How to Break-in an Air Rifle

  • Written By Eric Crouch on April 8, 2020
    Last Updated: January 31, 2021

Breaking-in your air rifle is one of the most important things to do and will ensure it is primed and ready for shooting at its listed specification, giving you consistent, accurate shots and allowing you to properly sight up your gun. If you don’t break in your new air rifle, its accuracy, precision, and power will be greatly affected, and you will be constantly aggravated by the inconstant shots your rifle will produce.

What Does it Mean to Break in an Air Rifle?

Breaking in your air rifle is the practice of preparing it for consistent shooting once you have acquired your it. An air rifle will not shoot to its listed specification straight out of the box, this is down to a number of reasons but the main factor that prevents your rifle from shooting to its specified power and accuracy is the barrel.

The barrel of your new air rifle has most likely been factory lubricated. The combination of the heat released from the pressure of the pellet traveling down the barrel and the lubricant on the barrel walls can cause ignition or Dieseling (see more information on dieseling further down).

This reaction will cause huge power inconsistencies and increased noise output from your rifle and ultimately poor, inconsistent accuracy. Clearing this lubricant out and priming the barrel is simply achieved by firing multiple rounds through your air rifle until the power and accuracy levels out.

How do You Break in Your New Air Rifle?

The first step when breaking in your air rifle is to inspect it. When you get your new rifle out of the box it is important to inspect it thoroughly to check for any factory imperfections that will affect your rifle’s power or accuracy.

This is also the time to tighten up any bolts or screws that have been missed during quality control. Tightening any loose bolts or screws that have been missed during production will ensure you get consistent results from your air rifle.

Next, you want to start loading up and firing your new air rifle (yes before sighting it in properly), this will start to clear the lubricant from the barrel and begin to coat the inside of your barrel with graphite powder from your pellets.

Doing this will stop your rifle from dieseling and coating the inside of the barrel with the powder from your pellets will start to produce more consistent, quieter shots. As a general rule, you want to fire at least 50 pellets through your new rifle, depending on the length of the barrel and the caliber you’re shooting.

Take note of the groups the rifle is producing and be attentive when listen and watching how your rifle performs. When your rifle is producing close, consistent groups and becomes quieter this means your rifle is clearing out factory lubricant and has started to prime.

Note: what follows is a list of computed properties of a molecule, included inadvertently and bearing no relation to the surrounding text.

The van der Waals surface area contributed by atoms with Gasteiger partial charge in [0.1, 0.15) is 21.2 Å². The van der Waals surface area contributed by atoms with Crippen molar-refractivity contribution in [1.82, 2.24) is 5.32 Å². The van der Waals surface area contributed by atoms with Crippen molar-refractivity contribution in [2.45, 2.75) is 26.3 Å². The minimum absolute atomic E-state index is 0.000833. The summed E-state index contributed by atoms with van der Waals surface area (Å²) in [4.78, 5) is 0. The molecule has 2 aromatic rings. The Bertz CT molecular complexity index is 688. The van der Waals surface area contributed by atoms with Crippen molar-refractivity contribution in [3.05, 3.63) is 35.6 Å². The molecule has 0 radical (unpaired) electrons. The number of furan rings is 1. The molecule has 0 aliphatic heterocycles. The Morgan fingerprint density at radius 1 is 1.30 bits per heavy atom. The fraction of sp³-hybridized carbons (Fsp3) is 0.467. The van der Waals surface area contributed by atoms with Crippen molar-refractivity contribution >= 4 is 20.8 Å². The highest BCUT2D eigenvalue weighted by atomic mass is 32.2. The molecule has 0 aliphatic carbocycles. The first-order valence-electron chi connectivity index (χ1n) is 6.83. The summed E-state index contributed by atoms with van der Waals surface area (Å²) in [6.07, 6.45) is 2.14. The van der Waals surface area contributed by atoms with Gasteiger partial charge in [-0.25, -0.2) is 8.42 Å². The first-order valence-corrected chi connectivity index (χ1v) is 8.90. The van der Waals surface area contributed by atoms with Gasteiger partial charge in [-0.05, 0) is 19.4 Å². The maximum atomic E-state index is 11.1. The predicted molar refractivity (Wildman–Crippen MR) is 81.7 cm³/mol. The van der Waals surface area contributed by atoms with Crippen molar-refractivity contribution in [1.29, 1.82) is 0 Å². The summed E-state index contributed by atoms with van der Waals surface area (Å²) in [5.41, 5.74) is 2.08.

When your rifle is performing consistently, and producing accurate, precise shots this is a sign that it is now ready for sighting up properly and has leveled out to its standard specification. You can see more clearly when your rifle has started leveling out in terms of consistent power with the use of a chronograph (see the Chronograph section for information).

Once Your new air rifle’s power and accuracy have leveled out and its performance has reached its optimum range it’s time to inspect your gun for a second time. Make sure your primary shooting hasn’t loosened any screws or bolts, give everything a good hard look over and ensure your rifle is in working order. During the second inspection, it may be wise to give your rifle a bit of clean (depending on the conditions you were shooting in and how many shots you fired).

After your second inspection, it’s now time to zero-in your scope or adjust the sights on your air rifle. Set up a paper target at your desired range and get your rifle set up on a bench rest so your shooting position is consistent.

If your scope or sights are way out, then set up your target a little closer and increase the distance as you start improving the accuracy of your rifle. Once you’re ready to start shooting, fire groups of 5 shots at your target and adjust your sights accordingly, each time making sure your groups are accurate and consistent.

As your accuracy improves, start moving your target further away and fire one or two groups of 5 shots at each distance until you are happy with the range your rifle is sighted in at.

What is Dieseling?

Dieseling is a phenomenon that occurs when your air rifle has a combustible oil or lubricant on the barrel’s internals. When a shot is fired through a lubricated barrel the pressure can cause heat and ignite the lubricant thus giving you a loud shot and increased power.

Dieseling can occur when breaking in your new rifle as the barrels internals will be coated in a lubricant from factory contruction, the act of breaking in your new rifle will burn off this substance and clear out your barrel to level out its power and give you accurate, consistent shots.

Some people say that forcing your rifle to produce this phenomenon (dieseling) can increase power and give you a better shot, this is correct to some extent as the process produces an ignition, therefor firing your pellet with more muzzle energy.

Manually and forceful getting your air rifle to diesel is not recommended as the explosions that are created inside the barrel can cause irreparable wear on your internals and ruin your seals. Although dieseling gives you more power it hugely sacrifices your consistency, accuracy and ruins your hardware so our advice is – don’t do it!

How Chronographs Help With Breaking-in?

A chronograph is the best piece of diagnostic equipment any air rifle owner can have. It gives you the ability to monitor your guns muzzle velocity and ensure that it is shooting to the manufacturer’s specification.

This is especially useful when breaking in your air rifle as it allows you to see whether there are any power defects with the gun and also monitor the consistency in your rifle’s shots, thus giving you a clear picture of when your rifle has leveled out.